Hubble observes the hidden depths of Messier 77

Mar 28, 2013
The NASA/ESA Hubble Space Telescope has captured this vivid image of spiral galaxy Messier 77 -- a galaxy in the constellation of Cetus, some 45 million light-years away from us. The streaks of red and blue in the image highlight pockets of star formation along the pinwheeling arms, with dark dust lanes stretching across the galaxy's starry center. The galaxy belongs to a class of galaxies known as Seyfert galaxies, which have highly ionized gas surrounding an intensely active center. Credit: NASA, ESA

(Phys.org) —The NASA/ESA Hubble Space Telescope has captured this vivid image of spiral galaxy Messier 77, one of the most famous and well-studied galaxies in the sky. The patches of red across this image highlight pockets of star formation along the pinwheeling arms, with dark dust lanes stretching across the galaxy's energetic center.

Messier 77 is a galaxy in the constellation of Cetus, some 45 million light-years away from us. Also known as NGC 1068, it is one of the most famous and well-studied galaxies. It is a real star among galaxies, with more papers written about it than many other galaxies put together!

Despite its current fame and striking swirling appearance, the galaxy has been a victim of mistaken identity a couple of times; when it was initially discovered in 1780, the distinction between and galaxies was not known, causing finder Pierre Mechain to miss its true nature and label it as a nebula. It was misclassified again when it was subsequently listed in the Messier Catalogue as a .

Now, however, it is firmly categorised as a barred , with loosely wound arms and a relatively small central bulge. It is the closest and brightest example of a particular class of galaxies known as Seyfert galaxies—galaxies that are full of hot, highly ionised gas that glows brightly, emitting .

Strong radiation like this is known to come from the heart of Messier 77—caused by a very active black hole that is around 15 million times the mass of our Sun. Material is dragged towards this black hole and circles around it, heating up and glowing strongly. This region of a galaxy alone, although comparatively small, can be tens of thousands of times brighter than a typical galaxy.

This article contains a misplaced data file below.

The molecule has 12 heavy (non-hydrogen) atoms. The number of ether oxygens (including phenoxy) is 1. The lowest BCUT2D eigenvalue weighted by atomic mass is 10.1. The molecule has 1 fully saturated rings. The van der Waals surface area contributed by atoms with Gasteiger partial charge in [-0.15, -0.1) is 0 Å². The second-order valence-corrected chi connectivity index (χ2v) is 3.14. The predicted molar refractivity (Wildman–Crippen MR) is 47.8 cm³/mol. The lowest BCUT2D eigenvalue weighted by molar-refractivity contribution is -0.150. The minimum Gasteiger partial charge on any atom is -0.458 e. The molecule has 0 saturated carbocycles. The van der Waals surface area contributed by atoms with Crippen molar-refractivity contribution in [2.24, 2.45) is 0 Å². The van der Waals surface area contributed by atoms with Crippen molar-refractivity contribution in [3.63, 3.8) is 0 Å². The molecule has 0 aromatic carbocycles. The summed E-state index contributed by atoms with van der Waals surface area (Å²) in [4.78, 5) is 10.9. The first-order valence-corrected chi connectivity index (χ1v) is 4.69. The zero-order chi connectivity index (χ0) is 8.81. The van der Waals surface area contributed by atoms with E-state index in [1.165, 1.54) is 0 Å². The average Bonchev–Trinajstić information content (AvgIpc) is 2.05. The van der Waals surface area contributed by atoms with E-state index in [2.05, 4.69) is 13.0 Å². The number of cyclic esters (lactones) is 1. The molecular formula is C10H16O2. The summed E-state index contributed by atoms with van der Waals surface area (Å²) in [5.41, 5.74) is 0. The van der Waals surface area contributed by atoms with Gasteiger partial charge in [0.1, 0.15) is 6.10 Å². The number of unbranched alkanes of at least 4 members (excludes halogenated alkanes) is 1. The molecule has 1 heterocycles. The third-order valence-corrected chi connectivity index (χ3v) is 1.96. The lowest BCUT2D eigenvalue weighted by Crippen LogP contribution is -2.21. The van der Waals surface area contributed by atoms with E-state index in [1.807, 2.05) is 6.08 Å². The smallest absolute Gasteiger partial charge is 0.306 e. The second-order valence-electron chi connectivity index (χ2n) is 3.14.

Although no competition for the intense centre, Messier 77's are also very bright regions. Dotted along each arm are knotty red clumps—a signal that new stars are forming. These shine strongly, ionising nearby gas which then glows a deep red colour as seen in the image above. The dust lanes stretching across this image appear as a rusty, brown-red colour due to a phenomenon known as reddening; the dust absorbs more blue light than red light, enhancing its apparent redness.

A version of this image won second place in the Hubble's Hidden Treasures Image Processing Competition, entered by contestant Andre van der Hoeven.

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vidyunmaya
1 / 5 (3) Mar 29, 2013
Sub: Necessity-demand- curiosity- Sustain
Promote the Spirit of Scientific Research with an index for progress.Where lies the Drive and Dynamic Spirit ?
Simply producing an image does not help astronomy to catch-up with Cosmology studies -leave alone the origins that require East West interaction in right earnest.
NGC 1068,at 45 M lY is a beutiful image . Then What next ?
Fleetfoot
5 / 5 (1) Mar 30, 2013
This is a site intended to engage laymen (and make money from advertising) so in this case it's a pretty picture to catch the eye but with a brief explanation identifying the classification of the galaxy morphology. Those who are interested will find out what a "barred spiral" is, and perhaps even seek to learn about Seyfert galaxies. That's as much as such a site can hope for.

http://en.wikiped...l_galaxy

http://en.wikiped...t_galaxy

East-west cooperation in astronomy is already a fact, if you look at the names on astronomical papers, they are truly international in many cases.

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